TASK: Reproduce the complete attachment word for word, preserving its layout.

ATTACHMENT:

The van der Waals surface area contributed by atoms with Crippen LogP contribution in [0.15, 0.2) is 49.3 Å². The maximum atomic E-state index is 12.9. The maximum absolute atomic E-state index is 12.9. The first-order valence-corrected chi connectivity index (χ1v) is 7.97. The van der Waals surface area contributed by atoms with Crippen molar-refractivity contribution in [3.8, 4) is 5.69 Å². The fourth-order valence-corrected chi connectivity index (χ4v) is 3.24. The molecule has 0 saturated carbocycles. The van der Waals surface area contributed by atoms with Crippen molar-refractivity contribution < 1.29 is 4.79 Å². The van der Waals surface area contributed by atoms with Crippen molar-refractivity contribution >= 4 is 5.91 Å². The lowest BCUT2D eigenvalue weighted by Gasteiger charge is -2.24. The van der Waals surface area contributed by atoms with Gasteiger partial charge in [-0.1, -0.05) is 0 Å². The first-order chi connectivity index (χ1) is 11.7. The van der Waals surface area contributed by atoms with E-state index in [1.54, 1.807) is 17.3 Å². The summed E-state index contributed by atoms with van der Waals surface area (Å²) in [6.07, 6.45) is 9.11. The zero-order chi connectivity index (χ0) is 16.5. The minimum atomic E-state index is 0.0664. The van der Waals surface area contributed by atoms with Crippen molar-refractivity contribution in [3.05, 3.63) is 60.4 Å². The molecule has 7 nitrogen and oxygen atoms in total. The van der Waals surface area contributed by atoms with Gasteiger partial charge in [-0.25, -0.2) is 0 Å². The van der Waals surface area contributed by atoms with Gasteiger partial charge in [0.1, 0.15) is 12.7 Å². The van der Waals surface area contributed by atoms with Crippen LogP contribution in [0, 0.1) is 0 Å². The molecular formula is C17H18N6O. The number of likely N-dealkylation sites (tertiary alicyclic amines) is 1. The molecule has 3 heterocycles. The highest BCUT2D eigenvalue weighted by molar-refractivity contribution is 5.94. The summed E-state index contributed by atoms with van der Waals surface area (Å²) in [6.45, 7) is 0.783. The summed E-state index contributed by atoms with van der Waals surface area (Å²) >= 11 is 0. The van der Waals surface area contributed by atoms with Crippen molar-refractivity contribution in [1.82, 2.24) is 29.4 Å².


The van der Waals surface area contributed by atoms with Crippen LogP contribution in [0.15, 0.2) is 49.3 Å². The maximum atomic E-state index is 12.9. The maximum absolute atomic E-state index is 12.9. The first-order valence-corrected chi connectivity index (χ1v) is 7.97. The van der Waals surface area contributed by atoms with Crippen molar-refractivity contribution in [3.8, 4) is 5.69 Å². The fourth-order valence-corrected chi connectivity index (χ4v) is 3.24. The molecule has 0 saturated carbocycles. The van der Waals surface area contributed by atoms with Crippen molar-refractivity contribution < 1.29 is 4.79 Å². The van der Waals surface area contributed by atoms with Crippen molar-refractivity contribution >= 4 is 5.91 Å². The lowest BCUT2D eigenvalue weighted by Gasteiger charge is -2.24. The van der Waals surface area contributed by atoms with Gasteiger partial charge in [-0.1, -0.05) is 0 Å². The first-order chi connectivity index (χ1) is 11.7. The van der Waals surface area contributed by atoms with E-state index in [1.54, 1.807) is 17.3 Å². The summed E-state index contributed by atoms with van der Waals surface area (Å²) in [6.07, 6.45) is 9.11. The zero-order chi connectivity index (χ0) is 16.5. The minimum atomic E-state index is 0.0664. The van der Waals surface area contributed by atoms with Crippen molar-refractivity contribution in [3.05, 3.63) is 60.4 Å². The molecule has 7 nitrogen and oxygen atoms in total. The van der Waals surface area contributed by atoms with Gasteiger partial charge in [-0.25, -0.2) is 0 Å². The van der Waals surface area contributed by atoms with Gasteiger partial charge in [0.1, 0.15) is 12.7 Å². The van der Waals surface area contributed by atoms with Crippen LogP contribution in [0, 0.1) is 0 Å². The molecular formula is C17H18N6O. The number of likely N-dealkylation sites (tertiary alicyclic amines) is 1. The molecule has 3 heterocycles. The highest BCUT2D eigenvalue weighted by molar-refractivity contribution is 5.94. The summed E-state index contributed by atoms with van der Waals surface area (Å²) in [6.45, 7) is 0.783. The summed E-state index contributed by atoms with van der Waals surface area (Å²) >= 11 is 0. The van der Waals surface area contributed by atoms with Crippen molar-refractivity contribution in [1.82, 2.24) is 29.4 Å².